XII. METHODS USED IN THE RECITATION 201
Methods of procedure for the lesson hour–The use of the topical method–Place and dangers of the lecture method–Securing participation from the class–The question method–Principles of good questioning–The treatment of answers–The story method–Guiding principles in story teaching–The teaching method of Jesus–Jesus the embodiment of all scientific pedagogy–Questions and problems.
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Description: In this work, educator Betts (Methodist Episcopal) explains how a person teaches religion. He begins with the person of the teacher, then the great objective, a fourfold foundation (right aims, material, organization, and presentation), religious knowledge, religious attitude, connecting instruction with life and conduct, the subject matter of religious education, organization of the material, the technique, making truth vivid, types of teaching, and methods,
The teacher of religion needs to be very sure of himself at one point. He ought to be able to answer affirmatively the question, “Have I the prophetic impulse in my teaching?” Sooner or later, practical difficulties will “come not singly but by battalions,” and the spirit needs to be fortified against discouragement. When driven back to the second or third line defense it is important that such a line really exists; the consciousness of being the spokesman for God makes the teacher invulnerable and unconquerable.
But in order that this divine impulse may attain its greatest strength and find the most direct, articulate, and effective expression, the teacher must know _how_ as well as _what_ to teach. The most precious spiritual energy may be lost because improperly directed or controlled. Unhesitating insight into the solution of practical problems helps to open up a channel through which the prophetic impulse can find fullest expression.
There is no substitute for mastery of the technique of the teaching process. Prayerful consecration cannot take its place. This ready command of the methods of teaching, on the other hand, is in no sense an equivalent of the consciousness of having been “called” or “chosen” to teach religion. The two must go hand in hand. No one who feels himself divinely appointed for this sacred task dares ignore the responsibility of becoming a “workman not to be ashamed, _rightly_ dividing the word of truth.”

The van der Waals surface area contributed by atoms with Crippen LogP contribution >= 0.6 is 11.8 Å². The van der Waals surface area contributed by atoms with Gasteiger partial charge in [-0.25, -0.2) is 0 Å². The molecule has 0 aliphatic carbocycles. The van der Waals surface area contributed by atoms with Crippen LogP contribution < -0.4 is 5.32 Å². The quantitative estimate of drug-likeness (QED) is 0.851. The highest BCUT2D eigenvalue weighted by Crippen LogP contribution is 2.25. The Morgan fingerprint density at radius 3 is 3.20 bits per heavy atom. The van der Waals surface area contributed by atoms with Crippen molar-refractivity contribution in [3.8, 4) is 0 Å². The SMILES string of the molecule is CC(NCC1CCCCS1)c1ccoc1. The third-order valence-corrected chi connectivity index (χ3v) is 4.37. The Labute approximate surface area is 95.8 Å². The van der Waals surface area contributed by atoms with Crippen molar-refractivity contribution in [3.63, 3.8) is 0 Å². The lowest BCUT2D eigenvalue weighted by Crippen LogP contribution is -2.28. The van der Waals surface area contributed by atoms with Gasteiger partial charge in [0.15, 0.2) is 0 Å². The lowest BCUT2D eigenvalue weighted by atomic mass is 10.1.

This volume by Dr. Betts offers the earnest teacher of religion an exceptional opportunity to make more effective his ideal of instruction. The treatment applies the best of modern educational science to the problems of the church school, without, however, for a moment, forgetting that a vital religious experience is the final goal of all our teaching.
Besides setting forth the underlying principles of religious teaching in a clear and definite way, the author has included in every chapter a rich fund of illustration and concrete application which cannot fail to prove immediately helpful in every church classroom. It is also believed that students of religious education will find this treatment of method by Professor Betts the most fundamental and sane that has yet appeared in the field.
NORMAN E. RICHARDSON.
Children can be brought to a religious character and experience through right nurture and training in religion. This is the fundamental assumption on which the present volume rests, and it makes the religious education of children the most strategic opportunity and greatest responsibility of the church, standing out above all other obligations whatever.
Further, the successful teaching of religion is based on the same laws that apply to other forms of teaching; hence teachers in church schools need and have a right to all the help that a scientific pedagogy permeated by an evangelistic spirit can give them. They also have the obligation to avail themselves of this help for the meeting of their great task.
This book undertakes to deal in a concrete and practical way with the underlying principles of religious instruction. The plan of the text is simple. First comes the part _the teacher_ must play in training the child in religion. Then the spiritual changes and growth to be effected in _the child_ are set forth as the chief objective of instruction. Next is a statement of the _great aims,_ or goals, to be striven for in the child’s expanding religious experience. These goals are: (1) fruitful _religious knowledge_; (2) right _religious attitudes–interests, ideals, feelings, loyalties_; (3) the _application of this knowledge and these attitudes to daily life and conduct_.
Following the discussion of aims is the question of just _what subject matter_ to choose in order to accomplish these ends, and _how best to organize_ the chosen material for instruction. And finally, _how most effectively to present_ the subject matter selected to make it serve its purpose in stimulating and guiding the spiritual growth and development of children.
The volume is intended as a textbook for teacher-training classes, students of religious education, and for private study by church-school teachers. It is also hoped that ministers may find some help in its pages toward meeting their educational problems.